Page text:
My two shillings: It’s not surprising to me that a black interest publication negate the victimization of black girls and women. This is reinforced again and again through socialization. Black girls are expendable, they’re ‘fast,’ asking to be sexually exploited. To be fair however, I do respect that the publication worked quickly to address the concerns of the readers. I was on Twitter and saw a few exchanges, and the good news is, they seem to be getting the message. It remains to be seen if they will be more conscientious to black women’s interests in the future.
Take a read and let me know what you think.
Less than 48 hours after our interview with Genarlow Wilson went live, it is clear to us that this story and subject remain highly controversial.
For those unfamiliar, in 2003, Wilson was a 17-year-old high school senior convicted on child molestation charges for receiving oral sex from a 15-year-old female classmate. He was sentenced to 10 years in prison by the state of Georgia. After serving nearly three years, he was released early due to what that state admitted had been “cruel and unusual punishment.”
We have read every email, tweet and note regarding your concerns. We understand that many of you were seriously angered by three main things: our implicit support of Wilson; the story’s title, “Notorious to Glorious: Genarlow Wilson is Not a Child Molester and Never Was”; and a perceived lack of compassion towards the two young women who were involved in the case.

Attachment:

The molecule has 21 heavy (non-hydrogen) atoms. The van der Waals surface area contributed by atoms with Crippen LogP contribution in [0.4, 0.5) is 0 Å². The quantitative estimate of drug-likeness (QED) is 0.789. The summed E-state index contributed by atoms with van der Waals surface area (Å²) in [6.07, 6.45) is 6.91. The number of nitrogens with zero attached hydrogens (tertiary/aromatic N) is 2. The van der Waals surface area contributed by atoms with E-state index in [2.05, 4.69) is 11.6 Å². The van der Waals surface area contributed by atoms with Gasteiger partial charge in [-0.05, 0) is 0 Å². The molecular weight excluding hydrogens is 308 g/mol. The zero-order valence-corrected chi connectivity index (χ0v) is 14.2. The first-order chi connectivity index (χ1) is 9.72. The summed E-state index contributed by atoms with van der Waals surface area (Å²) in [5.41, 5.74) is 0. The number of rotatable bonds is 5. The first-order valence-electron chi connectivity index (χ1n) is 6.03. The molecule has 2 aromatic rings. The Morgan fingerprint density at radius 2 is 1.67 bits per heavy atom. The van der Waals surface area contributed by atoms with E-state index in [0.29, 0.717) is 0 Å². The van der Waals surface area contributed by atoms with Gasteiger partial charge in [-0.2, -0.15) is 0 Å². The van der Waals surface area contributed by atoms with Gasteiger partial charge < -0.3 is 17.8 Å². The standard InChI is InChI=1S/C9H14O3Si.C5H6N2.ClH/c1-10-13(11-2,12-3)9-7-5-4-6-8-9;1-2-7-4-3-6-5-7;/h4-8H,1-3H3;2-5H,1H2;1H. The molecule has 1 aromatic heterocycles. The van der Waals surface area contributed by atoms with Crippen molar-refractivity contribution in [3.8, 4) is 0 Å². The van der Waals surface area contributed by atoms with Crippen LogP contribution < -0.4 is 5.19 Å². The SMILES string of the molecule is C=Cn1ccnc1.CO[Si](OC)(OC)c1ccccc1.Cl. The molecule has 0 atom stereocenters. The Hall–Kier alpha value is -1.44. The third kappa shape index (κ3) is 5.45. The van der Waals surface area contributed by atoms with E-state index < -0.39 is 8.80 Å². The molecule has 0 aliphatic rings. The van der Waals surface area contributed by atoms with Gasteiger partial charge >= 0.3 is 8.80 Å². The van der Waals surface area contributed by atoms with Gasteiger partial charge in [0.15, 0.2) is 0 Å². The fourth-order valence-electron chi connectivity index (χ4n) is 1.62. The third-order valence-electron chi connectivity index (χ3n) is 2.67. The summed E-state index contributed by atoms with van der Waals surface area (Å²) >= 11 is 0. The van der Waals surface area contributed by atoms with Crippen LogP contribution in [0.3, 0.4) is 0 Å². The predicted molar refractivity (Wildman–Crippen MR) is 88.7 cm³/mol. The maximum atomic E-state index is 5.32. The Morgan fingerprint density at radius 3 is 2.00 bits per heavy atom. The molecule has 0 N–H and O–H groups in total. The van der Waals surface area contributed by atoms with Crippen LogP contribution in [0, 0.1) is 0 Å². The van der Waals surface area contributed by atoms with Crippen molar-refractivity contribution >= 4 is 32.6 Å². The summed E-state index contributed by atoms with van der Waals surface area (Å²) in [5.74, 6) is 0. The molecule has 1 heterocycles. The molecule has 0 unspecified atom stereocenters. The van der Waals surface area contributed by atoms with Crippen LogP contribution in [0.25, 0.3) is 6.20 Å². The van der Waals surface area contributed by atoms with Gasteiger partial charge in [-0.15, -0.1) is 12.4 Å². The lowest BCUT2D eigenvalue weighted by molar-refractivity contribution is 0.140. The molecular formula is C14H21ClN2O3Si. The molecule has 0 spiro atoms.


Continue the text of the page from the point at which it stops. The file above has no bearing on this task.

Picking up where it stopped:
Regarding the title, we sincerely apologize for what was clearly viewed as insensitivity by EBONY.com about issues related to sex crimes against women and girls. We are not insensitive and it was not our intention to appear flippant about a most serious matter. Since the relaunch of EBONY.com six months ago, we have been diligent and steadfast in the promotion of information and healthy dialogue around subjects related to the emotional, physical and psychological wellbeing of Black women. In the very first week of launch we ran a story brazenly titled “Stop Telling Women How Not to Get Raped.” In the weeks and months after that, we continue on that path.
At EBONY.com, in particular, we are largely a female editorial team and we take pride in our consistently progressive stance on women’s issues. To suggest otherwise, simply means that you are not familiar with this website. To any who would charge EBONY.com with being “apologists” for Black men, you are wrong. We strongly doubt that you would find agreement among any of the brothers who have been taken to task in this space. What we are, and what the EBONY brand has always been, is a home for information, discourse and uplift for Black men AND women.
Many of you took issue with the word “glorious,” others felt that stating that ‘Wilson is not a child molester’ was misleading, as he was convicted on a child molestation charge. It is the spirit of the title that has been lost in translation and what we deeply regret—and apologize for.